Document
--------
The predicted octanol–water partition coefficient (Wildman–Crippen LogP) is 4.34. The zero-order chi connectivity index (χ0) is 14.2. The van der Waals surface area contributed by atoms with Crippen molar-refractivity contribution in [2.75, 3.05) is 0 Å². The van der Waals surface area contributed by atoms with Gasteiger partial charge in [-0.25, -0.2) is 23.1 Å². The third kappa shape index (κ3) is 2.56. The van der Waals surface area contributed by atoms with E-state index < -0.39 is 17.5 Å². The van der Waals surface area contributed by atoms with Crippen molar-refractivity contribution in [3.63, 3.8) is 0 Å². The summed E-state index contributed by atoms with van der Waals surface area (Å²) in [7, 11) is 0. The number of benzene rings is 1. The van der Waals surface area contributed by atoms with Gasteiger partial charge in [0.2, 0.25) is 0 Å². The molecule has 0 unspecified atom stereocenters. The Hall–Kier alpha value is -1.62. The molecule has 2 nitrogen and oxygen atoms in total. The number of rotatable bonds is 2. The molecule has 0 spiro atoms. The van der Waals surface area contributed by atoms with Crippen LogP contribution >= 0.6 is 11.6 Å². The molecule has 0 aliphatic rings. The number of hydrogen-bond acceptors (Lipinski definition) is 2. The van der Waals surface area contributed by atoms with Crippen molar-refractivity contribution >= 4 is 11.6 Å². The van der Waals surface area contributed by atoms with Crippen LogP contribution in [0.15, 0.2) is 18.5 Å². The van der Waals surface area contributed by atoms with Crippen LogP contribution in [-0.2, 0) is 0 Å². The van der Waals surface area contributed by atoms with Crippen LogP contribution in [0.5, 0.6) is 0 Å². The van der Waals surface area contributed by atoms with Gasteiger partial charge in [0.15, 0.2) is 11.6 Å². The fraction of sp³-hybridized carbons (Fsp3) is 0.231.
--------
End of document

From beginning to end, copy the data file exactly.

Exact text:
The predicted octanol–water partition coefficient (Wildman–Crippen LogP) is 4.34. The zero-order chi connectivity index (χ0) is 14.2. The van der Waals surface area contributed by atoms with Crippen molar-refractivity contribution in [2.75, 3.05) is 0 Å². The van der Waals surface area contributed by atoms with Gasteiger partial charge in [-0.25, -0.2) is 23.1 Å². The third kappa shape index (κ3) is 2.56. The van der Waals surface area contributed by atoms with E-state index < -0.39 is 17.5 Å². The van der Waals surface area contributed by atoms with Crippen molar-refractivity contribution in [3.63, 3.8) is 0 Å². The summed E-state index contributed by atoms with van der Waals surface area (Å²) in [7, 11) is 0. The number of benzene rings is 1. The van der Waals surface area contributed by atoms with Gasteiger partial charge in [0.2, 0.25) is 0 Å². The molecule has 0 unspecified atom stereocenters. The Hall–Kier alpha value is -1.62. The molecule has 2 nitrogen and oxygen atoms in total. The number of rotatable bonds is 2. The molecule has 0 spiro atoms. The van der Waals surface area contributed by atoms with Crippen LogP contribution >= 0.6 is 11.6 Å². The molecule has 0 aliphatic rings. The number of hydrogen-bond acceptors (Lipinski definition) is 2. The van der Waals surface area contributed by atoms with Crippen molar-refractivity contribution >= 4 is 11.6 Å². The van der Waals surface area contributed by atoms with Crippen LogP contribution in [0.15, 0.2) is 18.5 Å². The van der Waals surface area contributed by atoms with Crippen LogP contribution in [-0.2, 0) is 0 Å². The van der Waals surface area contributed by atoms with Crippen LogP contribution in [0.5, 0.6) is 0 Å². The van der Waals surface area contributed by atoms with Gasteiger partial charge in [0.15, 0.2) is 11.6 Å². The fraction of sp³-hybridized carbons (Fsp3) is 0.231.